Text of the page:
Press release: Hull based retailer fined for selling rotten fruit and vegetables

first_imgA shopkeeper and his fresh produce company have been fined over £800 for displaying and selling rotten fruit and vegetables in a store in Hull.During an investigation by Horticultural Marketing Inspectors (HMI) a number of decaying items, including rotten sweet peppers, apples, pears, red onions and radishes were found on display at Bekhal International Foods Ltd, Spring Bank, Hull.Rural Payments AgencyHorticultural Marketing Inspectors are part of the Rural Payments Agency (RPA) and are responsible for the enforcement of the EU marketing standards for fresh fruit, vegetables, salad crops, nuts and cultivated mushroom, throughout England and Wales. These standards will continue to be enforced after we have left the European Union.Appearing at Hull Magistrates Court on 31 May, the owner of the retail business, Mr Alaan Azadi, pleaded guilty to a quality and labelling offence related to the sweet peppers. A further four remaining offences were taken into account.FineMr Azadi was fined £250 and was ordered to pay costs of £105, a victims’ surcharge of £30 and £50 for breaking a suspended sentence. The company was fined £250 and ordered to pay costs of £105 with a £30 victims’ surcharge.Peter Bainbridge, RPA Operations Director said: The prosecution followed a series of risk-based enforcement visits and inspections, carried out by the HMI between February 2017 and July 2017.Concerted efforts were made by the HMI to work closely with Mr Azadi and his staff, with face-to-face meetings, verbal warnings and formal written notices, all aimed at achieving improved compliance from the business. Consumers should be confident that the produce they are buying is fresh and in good condition, if it is being sold to them on that basis. Our inspectors work closely with the fresh produce industry so that retailers understand the role marketing standards can play in adding real value to their business. However, that support and advice is not always heeded and when rotting goods are continuously found on display we will resort to the use of criminal sanction to bring about a required change in behaviour.last_img read more

Three deaths in Vietnam blamed on avian flu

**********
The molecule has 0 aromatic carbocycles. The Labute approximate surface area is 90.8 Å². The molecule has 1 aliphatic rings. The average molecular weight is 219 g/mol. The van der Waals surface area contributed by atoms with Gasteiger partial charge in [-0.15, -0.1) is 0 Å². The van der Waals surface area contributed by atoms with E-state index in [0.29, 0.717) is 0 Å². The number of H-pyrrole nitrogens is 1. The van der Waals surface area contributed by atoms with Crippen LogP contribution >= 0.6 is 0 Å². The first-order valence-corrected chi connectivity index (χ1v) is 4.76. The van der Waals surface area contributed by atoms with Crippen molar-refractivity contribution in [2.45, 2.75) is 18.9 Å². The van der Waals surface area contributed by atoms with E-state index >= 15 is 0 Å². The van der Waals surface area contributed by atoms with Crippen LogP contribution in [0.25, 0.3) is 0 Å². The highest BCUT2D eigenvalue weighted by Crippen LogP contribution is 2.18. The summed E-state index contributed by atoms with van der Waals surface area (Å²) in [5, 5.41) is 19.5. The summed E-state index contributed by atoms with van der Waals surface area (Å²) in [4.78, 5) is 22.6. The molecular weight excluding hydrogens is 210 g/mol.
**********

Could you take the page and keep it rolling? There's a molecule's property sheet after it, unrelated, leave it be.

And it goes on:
first_imgEditor’s note: This story was revised Aug 13, 2004, to include additional information from the World Health Organization.Aug 12, 2004 (CIDRAP News) – Three people in Vietnam died recently of the H5N1 strain of avian influenza, the Associated Press (AP) reported today.If the report is accurate, the three are the first human victims of avian flu since March. In Asia’s widespread outbreaks earlier this year, the H5N1 virus infected 34 people and killed 23, according to World Health Organization (WHO) figures.The latest victims, two of whom were small children, all tested positive for the H5N1 virus, according to Trinh Quan Huan, head of the Vietnamese Ministry of Health’s Department for Preventative Medicine and HIV/AIDS, as reported by the AP. The three people died between Jul 30 and Aug 1, Trinh said.However, the World Health Organization (WHO) said the strain of virus in the three victims had not been fully identified. Initial tests have identified the virus as the H5 subtype, but further testing is needed to determine if it is H5N1, the WHO said in a statement dated Aug 12. The agency also said H5N1 is the only strain of the H5 subtype known to jump directly from poultry to humans and cause illness.Trinh said a 4-year-old and a 1-year-old died in Ha Tay province about 30 miles west of Hanoi, while the other victim died in Hau Giang province in the Mekong Delta, about 110 miles south of Ho Chi Minh City, the AP reported. The story gave no other details about the third victim and did not say how the patients were infected.Agence France-Presse (AFP) reported yesterday that Vietnamese health officials were investigating whether avian flu or SARS (severe acute respiratory syndrome) caused the recent deaths of four people who had respiratory infections. Those four died between Jul 29 and Aug 2, but all of them lived in Hau Giang province, according to the story.The AFP report said a clinical sample from one of the four patients was being tested, but no samples were available from the other three deceased patients.According to the AP report, Hans Troedsson, head of the WHO office in Hanoi, said he would ask the Vietnamese government for permission to send samples from the latest case-patients to a foreign laboratory for testing.Avian flu killed 15 people in Vietnam and 8 in Thailand earlier this year, according to WHO figures. But reports attributed to the Vietnamese government have generally listed 16 deaths in Vietnam. Before the recent deaths, the last avian flu–related death in Vietnam was that of a 12-year-old boy in March, according to government sources.All the human cases earlier this year were attributed to exposure to poultry, not to contact with other infected people. Disease experts are concerned that if the H5N1 virus infects a person already carrying a human flu virus, the two viruses could combine and produce a variant that could spread easily from person to person, potentially starting a pandemic.Since late June, avian flu has resurfaced in Thailand, Indonesia, and China as well as Vietnam. Vietnam has had outbreaks in 12 provinces since Mar 30, when the government declared the country was free of the disease, according to AFP.In related developments, South African officials were testing ostriches nationwide in the wake of the recent discovery of H5N2 avian flu on two ostrich farms in the Eastern Cape province, according to another AFP report today.Culling of 6,000 ostriches on the two affected farms was under way, and up to 30,000 ostriches might be slaughtered in the surrounding area, the report said. The H5N2 virus has been described as harmless to humans.The outbreak prompted the South African government to halt all poultry exports last week. The European Union and Switzerland have banned imports of ostrich meat from South Africa, the AFP report said.See also:Aug 12 WHO statement read more